Air Force to Allow Enlisted to Fly Drones
Hearkening back to the days of the “flying sergeant,” the US Air Force will soon allow enlisted personnel to control RQ-4 Global Hawks:
“Our enlisted force is the best in the world and I am completely confident they will be able to do the job and do it well,” said Secretary of the Air Force Deborah Lee James…
The secretary and chief directed Air Combat Command to develop an implementation plan over the next six months to address items like entry requirements, training plans, career path development, delineation of duties, compensation details and an appropriate force mix. Implementation is focused on the Global Hawk community, not the MQ-1 Predator and MQ-9 Reaper force.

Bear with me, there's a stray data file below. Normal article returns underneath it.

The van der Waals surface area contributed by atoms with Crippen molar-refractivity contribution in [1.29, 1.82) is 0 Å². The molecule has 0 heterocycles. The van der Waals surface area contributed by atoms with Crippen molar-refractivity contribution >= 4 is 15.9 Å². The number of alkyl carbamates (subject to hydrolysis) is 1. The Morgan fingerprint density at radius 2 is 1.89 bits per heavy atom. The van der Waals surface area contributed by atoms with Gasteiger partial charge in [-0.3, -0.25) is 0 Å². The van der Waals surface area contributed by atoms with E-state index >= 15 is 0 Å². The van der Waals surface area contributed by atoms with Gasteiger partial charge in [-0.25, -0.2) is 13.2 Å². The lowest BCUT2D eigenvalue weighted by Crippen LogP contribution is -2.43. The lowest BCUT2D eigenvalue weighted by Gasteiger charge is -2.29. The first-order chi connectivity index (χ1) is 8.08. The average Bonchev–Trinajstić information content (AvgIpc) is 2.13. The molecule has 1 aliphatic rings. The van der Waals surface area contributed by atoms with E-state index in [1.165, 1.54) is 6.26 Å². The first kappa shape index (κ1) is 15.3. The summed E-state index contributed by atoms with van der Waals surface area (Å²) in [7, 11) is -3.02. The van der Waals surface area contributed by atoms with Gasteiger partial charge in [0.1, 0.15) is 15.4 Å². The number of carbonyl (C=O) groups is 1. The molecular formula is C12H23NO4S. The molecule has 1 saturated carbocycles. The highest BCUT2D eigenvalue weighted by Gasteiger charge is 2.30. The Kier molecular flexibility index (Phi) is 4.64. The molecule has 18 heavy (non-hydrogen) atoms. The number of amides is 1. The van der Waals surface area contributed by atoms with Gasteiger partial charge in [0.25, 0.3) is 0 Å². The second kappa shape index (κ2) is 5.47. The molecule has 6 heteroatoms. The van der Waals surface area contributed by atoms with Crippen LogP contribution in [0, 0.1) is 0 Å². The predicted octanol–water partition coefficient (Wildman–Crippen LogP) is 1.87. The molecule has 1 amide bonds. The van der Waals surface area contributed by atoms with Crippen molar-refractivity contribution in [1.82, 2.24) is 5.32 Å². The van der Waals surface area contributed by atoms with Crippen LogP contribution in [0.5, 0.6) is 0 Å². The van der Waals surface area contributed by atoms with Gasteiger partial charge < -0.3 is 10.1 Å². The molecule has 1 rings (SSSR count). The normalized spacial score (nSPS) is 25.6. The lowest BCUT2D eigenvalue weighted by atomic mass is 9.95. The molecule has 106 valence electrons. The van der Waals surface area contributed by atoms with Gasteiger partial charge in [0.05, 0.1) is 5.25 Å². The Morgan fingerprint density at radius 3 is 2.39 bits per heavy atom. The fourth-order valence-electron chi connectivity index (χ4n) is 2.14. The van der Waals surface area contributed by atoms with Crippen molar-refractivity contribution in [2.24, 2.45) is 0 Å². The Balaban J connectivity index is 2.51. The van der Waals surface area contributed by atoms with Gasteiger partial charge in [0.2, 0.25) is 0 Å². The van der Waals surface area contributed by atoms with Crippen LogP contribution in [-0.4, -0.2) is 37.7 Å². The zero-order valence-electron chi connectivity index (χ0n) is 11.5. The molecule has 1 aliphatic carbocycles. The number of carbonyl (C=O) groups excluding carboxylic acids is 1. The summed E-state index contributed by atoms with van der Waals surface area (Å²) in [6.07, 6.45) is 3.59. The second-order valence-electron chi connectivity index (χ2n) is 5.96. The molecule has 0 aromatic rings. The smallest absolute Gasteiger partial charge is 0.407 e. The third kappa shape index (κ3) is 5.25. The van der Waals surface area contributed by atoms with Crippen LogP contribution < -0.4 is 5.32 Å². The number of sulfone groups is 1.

To be fair, the RQ-4 is a “fly by keyboard” drone: While it can be controlled, it is technically autonomous and instructions, when necessary, are sent via keyboard. This is in contrast to a remotely piloted aircraft, like the MQ-1/9s, whose flight control surfaces are directly operated by joystick.
This will be a fascinating decision to watch develop. Some have already said it will only further the hit to operator morale, as it implies (rightly or wrongly) a reduction in the qualifications necessary to be a UAS operator. Will these enlisted aviators earn wings? Acquire a 10-year service commitment? Qualify for the $125,000 bonus?
Could be interesting.